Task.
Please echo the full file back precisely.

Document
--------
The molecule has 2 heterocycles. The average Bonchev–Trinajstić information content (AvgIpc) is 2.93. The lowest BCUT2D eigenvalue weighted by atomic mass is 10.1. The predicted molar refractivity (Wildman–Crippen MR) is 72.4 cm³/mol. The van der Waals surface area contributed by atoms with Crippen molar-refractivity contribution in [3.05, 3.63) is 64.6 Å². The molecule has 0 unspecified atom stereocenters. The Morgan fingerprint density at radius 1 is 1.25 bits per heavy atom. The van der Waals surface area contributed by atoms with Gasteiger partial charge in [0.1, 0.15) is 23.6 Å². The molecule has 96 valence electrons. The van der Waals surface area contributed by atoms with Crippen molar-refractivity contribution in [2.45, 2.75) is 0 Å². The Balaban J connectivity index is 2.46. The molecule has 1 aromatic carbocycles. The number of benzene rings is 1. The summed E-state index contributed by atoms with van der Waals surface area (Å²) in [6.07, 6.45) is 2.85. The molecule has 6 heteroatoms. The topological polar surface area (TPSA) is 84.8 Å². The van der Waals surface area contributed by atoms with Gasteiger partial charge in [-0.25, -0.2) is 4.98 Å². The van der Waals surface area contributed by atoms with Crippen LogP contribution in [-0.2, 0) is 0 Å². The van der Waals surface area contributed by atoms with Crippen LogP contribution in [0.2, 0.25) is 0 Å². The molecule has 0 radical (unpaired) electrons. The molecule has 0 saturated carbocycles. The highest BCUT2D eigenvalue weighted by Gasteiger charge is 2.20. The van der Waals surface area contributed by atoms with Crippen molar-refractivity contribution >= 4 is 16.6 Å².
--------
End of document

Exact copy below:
The molecule has 2 heterocycles. The average Bonchev–Trinajstić information content (AvgIpc) is 2.93. The lowest BCUT2D eigenvalue weighted by atomic mass is 10.1. The predicted molar refractivity (Wildman–Crippen MR) is 72.4 cm³/mol. The van der Waals surface area contributed by atoms with Crippen molar-refractivity contribution in [3.05, 3.63) is 64.6 Å². The molecule has 0 unspecified atom stereocenters. The Morgan fingerprint density at radius 1 is 1.25 bits per heavy atom. The van der Waals surface area contributed by atoms with Gasteiger partial charge in [0.1, 0.15) is 23.6 Å². The molecule has 96 valence electrons. The van der Waals surface area contributed by atoms with Crippen molar-refractivity contribution in [2.45, 2.75) is 0 Å². The Balaban J connectivity index is 2.46. The molecule has 1 aromatic carbocycles. The number of benzene rings is 1. The summed E-state index contributed by atoms with van der Waals surface area (Å²) in [6.07, 6.45) is 2.85. The molecule has 6 heteroatoms. The topological polar surface area (TPSA) is 84.8 Å². The van der Waals surface area contributed by atoms with Gasteiger partial charge in [-0.25, -0.2) is 4.98 Å². The van der Waals surface area contributed by atoms with Crippen LogP contribution in [-0.2, 0) is 0 Å². The van der Waals surface area contributed by atoms with Crippen LogP contribution in [0.2, 0.25) is 0 Å². The molecule has 0 radical (unpaired) electrons. The molecule has 0 saturated carbocycles. The highest BCUT2D eigenvalue weighted by Gasteiger charge is 2.20. The van der Waals surface area contributed by atoms with Crippen molar-refractivity contribution >= 4 is 16.6 Å².